Data Governance: The Foundation a of Self-Service Analytics Deployment

Data Governance: The Foundation a of Self-Service Analytics Deployment

It’s all about protecting your data and enabling enterprise-wide adoption of data analytics

What is Data Governance and why is it Important?

Data governance forms the guideline for organization-wide data management practices and processes that make efficient use of trust-worthy data possible.

With the volume of data and data sources exploding, combined with our business functions working towards becoming increasingly data-driven, the IT teams are simply overwhelmed. This has given rise to the need to make everyone in the organization data-literate so that they can recognize patterns in data themselves and inform their decisions without waiting on the IT teams. We call this phenomenon self-service analytics.

Once you recognize the need for self-service analytics, you will want to start laying the groundwork for data management and here’s why it is the natural next step: when everyone in the company is looking at your data, it is not just the best practice to ensure that the data they’re looking at is most up-to-date, accurate and relevant but common sense. Think about what would happen if Business Development, Sales, and Marketing were looking at different versions of sales and revenue numbers. Think about the repercussions your organization would face if sensitive data landed in the hands of an executive who could misinterpret it without sufficient context. Disaster!

If you’re thinking, most organizations have some form of data governance for individual departments and applications, you’re not wrong. The challenge, however, is that it’s not necessarily institutionalized. A systematic introduction of data management practices is therefore a transition from informal rules to formal control that is consistent across the organization. Without good governance, investments in data and analytics will fail to meet key organizational demands such as revenue growth, cost optimization and better customer experience. Hence, data governance serves as the foundation of self-service analytics.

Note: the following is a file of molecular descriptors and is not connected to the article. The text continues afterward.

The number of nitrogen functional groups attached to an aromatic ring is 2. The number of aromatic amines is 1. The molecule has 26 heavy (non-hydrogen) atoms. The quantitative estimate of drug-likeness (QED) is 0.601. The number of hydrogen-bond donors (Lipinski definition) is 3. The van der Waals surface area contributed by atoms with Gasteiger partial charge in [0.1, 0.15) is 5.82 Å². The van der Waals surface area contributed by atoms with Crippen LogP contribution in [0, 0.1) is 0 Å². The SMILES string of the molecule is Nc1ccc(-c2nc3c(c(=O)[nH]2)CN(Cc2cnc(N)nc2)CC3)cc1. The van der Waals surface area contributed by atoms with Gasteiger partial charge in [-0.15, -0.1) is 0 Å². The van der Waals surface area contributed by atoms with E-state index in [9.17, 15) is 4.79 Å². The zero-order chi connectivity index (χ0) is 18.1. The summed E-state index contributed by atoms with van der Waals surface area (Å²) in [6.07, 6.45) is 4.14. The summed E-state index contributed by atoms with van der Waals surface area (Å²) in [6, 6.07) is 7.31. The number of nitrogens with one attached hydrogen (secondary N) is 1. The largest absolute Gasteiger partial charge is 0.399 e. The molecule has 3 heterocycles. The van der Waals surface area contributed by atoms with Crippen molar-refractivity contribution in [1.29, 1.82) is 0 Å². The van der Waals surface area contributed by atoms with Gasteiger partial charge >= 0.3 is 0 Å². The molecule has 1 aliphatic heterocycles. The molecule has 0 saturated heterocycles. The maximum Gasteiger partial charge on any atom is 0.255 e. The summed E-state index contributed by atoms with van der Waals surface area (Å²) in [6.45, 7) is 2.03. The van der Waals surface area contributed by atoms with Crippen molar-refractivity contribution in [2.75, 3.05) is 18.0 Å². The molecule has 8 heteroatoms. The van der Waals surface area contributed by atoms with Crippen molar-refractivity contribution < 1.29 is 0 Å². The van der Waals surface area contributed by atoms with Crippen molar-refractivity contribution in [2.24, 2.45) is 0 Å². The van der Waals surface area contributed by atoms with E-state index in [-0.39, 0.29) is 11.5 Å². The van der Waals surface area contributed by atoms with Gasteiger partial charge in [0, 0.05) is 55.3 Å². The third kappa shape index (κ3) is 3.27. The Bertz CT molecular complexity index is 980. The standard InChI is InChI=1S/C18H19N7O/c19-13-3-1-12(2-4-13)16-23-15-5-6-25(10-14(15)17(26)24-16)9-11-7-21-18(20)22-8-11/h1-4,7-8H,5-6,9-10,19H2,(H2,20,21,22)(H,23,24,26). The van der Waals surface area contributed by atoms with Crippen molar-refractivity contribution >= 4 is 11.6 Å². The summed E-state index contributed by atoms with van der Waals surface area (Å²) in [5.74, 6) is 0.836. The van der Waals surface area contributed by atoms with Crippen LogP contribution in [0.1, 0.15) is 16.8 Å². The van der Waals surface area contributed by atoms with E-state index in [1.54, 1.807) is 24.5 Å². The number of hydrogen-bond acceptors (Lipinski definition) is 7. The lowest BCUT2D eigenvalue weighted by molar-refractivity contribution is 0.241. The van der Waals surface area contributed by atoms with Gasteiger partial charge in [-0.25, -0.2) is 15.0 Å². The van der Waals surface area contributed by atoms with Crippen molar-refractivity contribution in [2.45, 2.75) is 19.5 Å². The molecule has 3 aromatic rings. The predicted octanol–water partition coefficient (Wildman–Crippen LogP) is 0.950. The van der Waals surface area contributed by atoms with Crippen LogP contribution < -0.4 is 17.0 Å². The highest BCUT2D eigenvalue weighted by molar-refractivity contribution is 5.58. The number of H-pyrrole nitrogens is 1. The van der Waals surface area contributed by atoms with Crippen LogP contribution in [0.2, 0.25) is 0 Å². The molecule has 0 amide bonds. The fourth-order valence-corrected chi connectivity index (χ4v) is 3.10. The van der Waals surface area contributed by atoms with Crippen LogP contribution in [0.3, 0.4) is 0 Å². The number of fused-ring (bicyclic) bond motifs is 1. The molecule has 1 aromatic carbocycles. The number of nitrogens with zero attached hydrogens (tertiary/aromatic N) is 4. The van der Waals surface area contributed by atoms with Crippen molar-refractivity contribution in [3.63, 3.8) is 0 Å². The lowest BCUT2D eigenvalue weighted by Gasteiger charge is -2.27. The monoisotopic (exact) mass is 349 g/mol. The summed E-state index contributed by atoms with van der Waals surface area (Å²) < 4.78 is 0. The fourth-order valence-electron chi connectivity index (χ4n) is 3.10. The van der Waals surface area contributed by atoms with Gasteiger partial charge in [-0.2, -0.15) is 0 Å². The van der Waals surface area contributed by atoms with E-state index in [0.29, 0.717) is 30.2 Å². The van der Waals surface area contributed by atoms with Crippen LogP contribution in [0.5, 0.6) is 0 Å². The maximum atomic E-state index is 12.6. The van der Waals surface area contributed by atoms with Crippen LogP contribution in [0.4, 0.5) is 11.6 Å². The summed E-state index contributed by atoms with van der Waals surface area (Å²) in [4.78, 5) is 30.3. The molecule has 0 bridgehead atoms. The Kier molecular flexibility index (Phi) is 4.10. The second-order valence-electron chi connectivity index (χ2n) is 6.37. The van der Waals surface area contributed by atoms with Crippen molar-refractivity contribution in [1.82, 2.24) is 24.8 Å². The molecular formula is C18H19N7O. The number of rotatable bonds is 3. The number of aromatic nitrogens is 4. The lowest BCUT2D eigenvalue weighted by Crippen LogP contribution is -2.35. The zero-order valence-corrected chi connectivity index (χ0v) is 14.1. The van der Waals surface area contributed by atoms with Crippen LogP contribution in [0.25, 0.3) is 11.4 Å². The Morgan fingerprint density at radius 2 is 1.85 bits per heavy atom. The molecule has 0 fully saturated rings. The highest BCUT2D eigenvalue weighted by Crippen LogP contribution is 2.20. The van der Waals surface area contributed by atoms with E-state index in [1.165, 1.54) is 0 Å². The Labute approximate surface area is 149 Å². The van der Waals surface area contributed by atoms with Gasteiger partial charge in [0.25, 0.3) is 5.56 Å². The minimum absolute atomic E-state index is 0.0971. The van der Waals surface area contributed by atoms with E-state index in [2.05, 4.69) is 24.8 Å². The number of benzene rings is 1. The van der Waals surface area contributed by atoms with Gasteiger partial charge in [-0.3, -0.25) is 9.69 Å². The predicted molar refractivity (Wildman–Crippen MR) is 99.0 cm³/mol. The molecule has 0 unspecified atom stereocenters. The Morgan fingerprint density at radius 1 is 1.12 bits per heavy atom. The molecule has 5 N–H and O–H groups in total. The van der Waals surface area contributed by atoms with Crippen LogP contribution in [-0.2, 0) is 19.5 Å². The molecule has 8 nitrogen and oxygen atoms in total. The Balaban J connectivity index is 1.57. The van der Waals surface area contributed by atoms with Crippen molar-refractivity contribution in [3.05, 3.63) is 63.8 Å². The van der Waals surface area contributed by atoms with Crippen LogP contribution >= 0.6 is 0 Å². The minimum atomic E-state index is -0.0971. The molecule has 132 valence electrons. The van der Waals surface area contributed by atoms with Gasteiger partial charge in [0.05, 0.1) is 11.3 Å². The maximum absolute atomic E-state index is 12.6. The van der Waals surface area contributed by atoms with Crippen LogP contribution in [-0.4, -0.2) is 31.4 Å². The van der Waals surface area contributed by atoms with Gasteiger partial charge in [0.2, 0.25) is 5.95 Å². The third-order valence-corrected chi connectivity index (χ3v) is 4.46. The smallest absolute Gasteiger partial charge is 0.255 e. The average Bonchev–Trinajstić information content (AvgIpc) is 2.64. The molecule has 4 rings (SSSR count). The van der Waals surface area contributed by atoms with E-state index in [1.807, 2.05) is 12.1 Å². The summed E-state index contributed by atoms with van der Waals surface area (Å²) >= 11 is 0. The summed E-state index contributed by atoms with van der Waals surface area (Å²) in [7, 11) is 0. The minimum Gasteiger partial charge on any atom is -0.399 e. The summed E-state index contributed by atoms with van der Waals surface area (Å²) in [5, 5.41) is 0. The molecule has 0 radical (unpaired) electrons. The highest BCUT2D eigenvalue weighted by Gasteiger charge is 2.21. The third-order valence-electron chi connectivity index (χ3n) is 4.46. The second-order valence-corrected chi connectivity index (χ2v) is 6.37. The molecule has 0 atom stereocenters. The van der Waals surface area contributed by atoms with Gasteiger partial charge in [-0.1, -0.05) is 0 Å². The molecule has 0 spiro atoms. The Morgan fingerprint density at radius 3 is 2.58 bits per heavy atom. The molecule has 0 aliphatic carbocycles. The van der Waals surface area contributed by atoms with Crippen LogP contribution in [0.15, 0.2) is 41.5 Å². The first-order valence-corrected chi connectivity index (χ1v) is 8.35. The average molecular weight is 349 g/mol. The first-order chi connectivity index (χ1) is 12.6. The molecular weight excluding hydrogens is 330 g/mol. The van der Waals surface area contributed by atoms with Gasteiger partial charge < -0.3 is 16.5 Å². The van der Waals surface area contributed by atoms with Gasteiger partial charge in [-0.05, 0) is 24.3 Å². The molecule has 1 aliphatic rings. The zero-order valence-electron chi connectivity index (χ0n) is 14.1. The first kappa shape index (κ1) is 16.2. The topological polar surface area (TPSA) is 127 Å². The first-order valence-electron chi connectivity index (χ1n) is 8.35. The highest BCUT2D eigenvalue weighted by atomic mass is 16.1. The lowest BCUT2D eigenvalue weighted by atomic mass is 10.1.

Common Data Problems Observed in an Organization

  • Unclear ownership and accountability of data - not knowing who to turn to for data clarity
  • Low data discoverability - unable to find the data when needed
  • Unclear change management process – not knowing what to do after making changes to the data, how to document or communicate the changes
  • No single source of truth - unsure of which are the latest version of data sets users should refer to
  • Missing data definitions and formulas – unable to understand what the data represents, in what context or how to use it effectively
  • Unclear roles and responsibilities - who oversees the maintenance of a data source, what are the expectations from data owners, etc.

Advantages of Data Governance

  • Consistent data and uniform processes that lead to better decision support
  • Increase in scalability of the IT landscape at a technical, business and organizational level